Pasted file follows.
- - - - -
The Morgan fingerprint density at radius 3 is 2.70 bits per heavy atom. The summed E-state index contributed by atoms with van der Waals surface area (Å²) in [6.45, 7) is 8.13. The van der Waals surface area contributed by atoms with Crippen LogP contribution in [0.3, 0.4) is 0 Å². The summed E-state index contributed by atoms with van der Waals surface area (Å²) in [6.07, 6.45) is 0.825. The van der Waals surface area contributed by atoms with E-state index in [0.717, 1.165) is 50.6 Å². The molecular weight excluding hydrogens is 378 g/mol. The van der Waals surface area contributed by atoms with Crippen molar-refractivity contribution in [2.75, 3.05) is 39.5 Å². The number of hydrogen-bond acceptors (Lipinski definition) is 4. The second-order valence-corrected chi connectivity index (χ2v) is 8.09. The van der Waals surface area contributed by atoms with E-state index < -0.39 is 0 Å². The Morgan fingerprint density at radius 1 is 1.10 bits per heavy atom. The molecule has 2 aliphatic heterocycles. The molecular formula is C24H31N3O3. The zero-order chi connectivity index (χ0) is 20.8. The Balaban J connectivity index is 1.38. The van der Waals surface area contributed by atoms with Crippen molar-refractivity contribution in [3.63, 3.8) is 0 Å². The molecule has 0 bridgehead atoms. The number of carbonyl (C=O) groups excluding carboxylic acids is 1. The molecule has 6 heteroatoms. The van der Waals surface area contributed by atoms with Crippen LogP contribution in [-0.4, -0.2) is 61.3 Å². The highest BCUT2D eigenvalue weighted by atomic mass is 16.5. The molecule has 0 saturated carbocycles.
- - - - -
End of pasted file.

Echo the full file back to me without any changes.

The Morgan fingerprint density at radius 3 is 2.70 bits per heavy atom. The summed E-state index contributed by atoms with van der Waals surface area (Å²) in [6.45, 7) is 8.13. The van der Waals surface area contributed by atoms with Crippen LogP contribution in [0.3, 0.4) is 0 Å². The summed E-state index contributed by atoms with van der Waals surface area (Å²) in [6.07, 6.45) is 0.825. The van der Waals surface area contributed by atoms with E-state index in [0.717, 1.165) is 50.6 Å². The molecular weight excluding hydrogens is 378 g/mol. The van der Waals surface area contributed by atoms with Crippen molar-refractivity contribution in [2.75, 3.05) is 39.5 Å². The number of hydrogen-bond acceptors (Lipinski definition) is 4. The second-order valence-corrected chi connectivity index (χ2v) is 8.09. The van der Waals surface area contributed by atoms with E-state index < -0.39 is 0 Å². The Morgan fingerprint density at radius 1 is 1.10 bits per heavy atom. The molecule has 2 aliphatic heterocycles. The molecular formula is C24H31N3O3. The zero-order chi connectivity index (χ0) is 20.8. The Balaban J connectivity index is 1.38. The van der Waals surface area contributed by atoms with Crippen molar-refractivity contribution in [3.63, 3.8) is 0 Å². The molecule has 0 bridgehead atoms. The number of carbonyl (C=O) groups excluding carboxylic acids is 1. The molecule has 6 heteroatoms. The van der Waals surface area contributed by atoms with Crippen LogP contribution in [-0.4, -0.2) is 61.3 Å². The highest BCUT2D eigenvalue weighted by atomic mass is 16.5. The molecule has 0 saturated carbocycles.